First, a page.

Remembering Larry Hosford

By Christa Taylor

In 1974, I was gifted with a career that changed my life: The ability to play whatever music I wanted on a very cool and unusual radio station, KLRB, located in downtown Carmel. It was a magical time in my life, and the beginnings of a musical format that was later entitled, “Americana.”

As all new-to-the-job radio DJs were required to do at some time, I was on the air late one night and happened to be gazing at one of the most beautiful record album covers I’d ever seen, by a guy I’d heard lived somewhere in the area – Santa Cruz, I thought. It was by Larry Hosford and the album was called “AKA Lorenzo.” I was playing an especially sweet song from it that reached a special place in my heart, and when the song ended, I opened the mic and said, “Larry Hosford, wherever you are, I love you.” Then the phone rang. Guess who?

Larry invited me to meet him at the Catalyst in Santa Cruz the next day, and thus began a friendship that lasted many years. I was impressed by his talent and attended a great number of his shows, even became roommates with the bass player in his backup band at the time, Fly by Night. Those were fun days, filled with the best music and nightlife, in one of the best places in the nation to enjoy this lifestyle.

Some of my favorite memories took place post-concerts at the Catalyst, when Larry and a bunch of folks would go hang out at what was then the office of Yeah Productions, owned by our old friend, Bruce Mason, who has also left us. We would stay up way too late enjoying the late night ambience from the porch of the Dr.Miller Building where Larry and I loved to sing our favorite song to those on the street, “Your Sweet and Shiny Eyes,” by Bonnie Raitt. We’d change the lyrics to say, “Drinkin’ salty margaritas with Lorenzo” instead of “Fernando,” as the song actually goes. Sweet memories.

We had the opportunity last summer to reminisce about these days and the other good times we had over the years while at the Redwood Mountain Faire. Larry was able to play a bit on stage with his good friends, Ken Kraft, Bob O’Neill, and Harpin’ Johnny. Although Larry was in his wheelchair, he still made the music and the audience happy with his ever-present style. I was touched. I knew somehow that it would be my last visit with my old friend, Lorenzo. May you be raisin’ a ruckus in Heaven, Lo. Thank you for all the great music you gave this world…we will never forget you.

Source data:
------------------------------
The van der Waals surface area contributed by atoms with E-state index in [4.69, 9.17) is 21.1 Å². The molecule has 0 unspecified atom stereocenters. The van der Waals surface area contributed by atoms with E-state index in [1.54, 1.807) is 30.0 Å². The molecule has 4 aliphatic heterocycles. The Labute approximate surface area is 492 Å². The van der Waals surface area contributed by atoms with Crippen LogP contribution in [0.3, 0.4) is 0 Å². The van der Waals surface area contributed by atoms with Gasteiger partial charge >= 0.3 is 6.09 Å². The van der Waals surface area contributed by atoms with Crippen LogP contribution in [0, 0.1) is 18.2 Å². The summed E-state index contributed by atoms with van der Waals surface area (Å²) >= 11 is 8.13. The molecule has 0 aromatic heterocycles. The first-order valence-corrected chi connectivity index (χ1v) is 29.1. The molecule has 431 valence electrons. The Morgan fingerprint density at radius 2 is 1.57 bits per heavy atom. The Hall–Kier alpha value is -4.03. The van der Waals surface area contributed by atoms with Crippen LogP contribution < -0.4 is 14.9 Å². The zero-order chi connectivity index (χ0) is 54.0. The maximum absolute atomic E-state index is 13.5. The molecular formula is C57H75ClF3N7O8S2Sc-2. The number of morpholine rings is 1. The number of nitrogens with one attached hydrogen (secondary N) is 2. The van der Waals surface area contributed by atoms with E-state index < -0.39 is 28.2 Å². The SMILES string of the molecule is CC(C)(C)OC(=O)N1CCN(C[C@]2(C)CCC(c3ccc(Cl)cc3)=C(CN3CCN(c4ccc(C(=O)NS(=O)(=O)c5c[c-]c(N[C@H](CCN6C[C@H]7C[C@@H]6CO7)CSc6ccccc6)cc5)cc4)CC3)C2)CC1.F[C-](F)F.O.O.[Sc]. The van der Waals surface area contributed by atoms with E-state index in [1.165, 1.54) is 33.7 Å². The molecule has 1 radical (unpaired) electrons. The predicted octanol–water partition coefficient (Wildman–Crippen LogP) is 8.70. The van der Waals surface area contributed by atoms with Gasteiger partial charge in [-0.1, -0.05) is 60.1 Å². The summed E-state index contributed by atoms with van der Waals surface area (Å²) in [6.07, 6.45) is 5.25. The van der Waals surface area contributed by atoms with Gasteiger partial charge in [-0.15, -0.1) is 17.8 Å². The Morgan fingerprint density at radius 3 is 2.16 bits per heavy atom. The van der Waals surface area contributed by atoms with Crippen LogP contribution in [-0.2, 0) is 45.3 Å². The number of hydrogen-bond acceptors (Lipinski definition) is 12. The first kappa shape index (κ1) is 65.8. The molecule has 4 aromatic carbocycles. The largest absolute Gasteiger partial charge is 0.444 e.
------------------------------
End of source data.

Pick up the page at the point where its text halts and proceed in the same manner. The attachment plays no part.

Legendary singer-songwriter and Salinas native, Larry Hosford, passed away Saturday, November 23, 2016 at the age of 73. A concert in Larry’s honor was held at the Kuumbwa Jazz Center on Sunday, January 22 at 2:00 pm. Christa Taylor is a retired KFAT DJ and music enthusiast who now lives in Aptos, CA.

Copyright 2017 Julie Horner

Flow Boulder Creek – Yoga and Wellness Collaborative

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By Julie Horner

Westering sunlight filters through diaphanous drapery, warming the newly re-finished floorboards to a honeyed hue. The expanse is immediately welcoming and calm, the subtle, provocative scents of a well-loved old building mingling with hints of lavender and spice. Meditative ethnic devotional music instantly melts the day’s cares.

Positive energy seems to have settled upon the south end of downtown Boulder Creek, now with the grand opening, September 10, of Flow Boulder Creek Yoga and Wellness Collective in the sunny yellow building between the former Boulder Creek Brewery building and Ace Hardware.

April Winona Levine and Adam Tracy Mendoza opened the space as a wellness collaborative offering yoga, meditation, and massage. Adam says. “We provide a place for artists, teachers, and practitioners to gather.”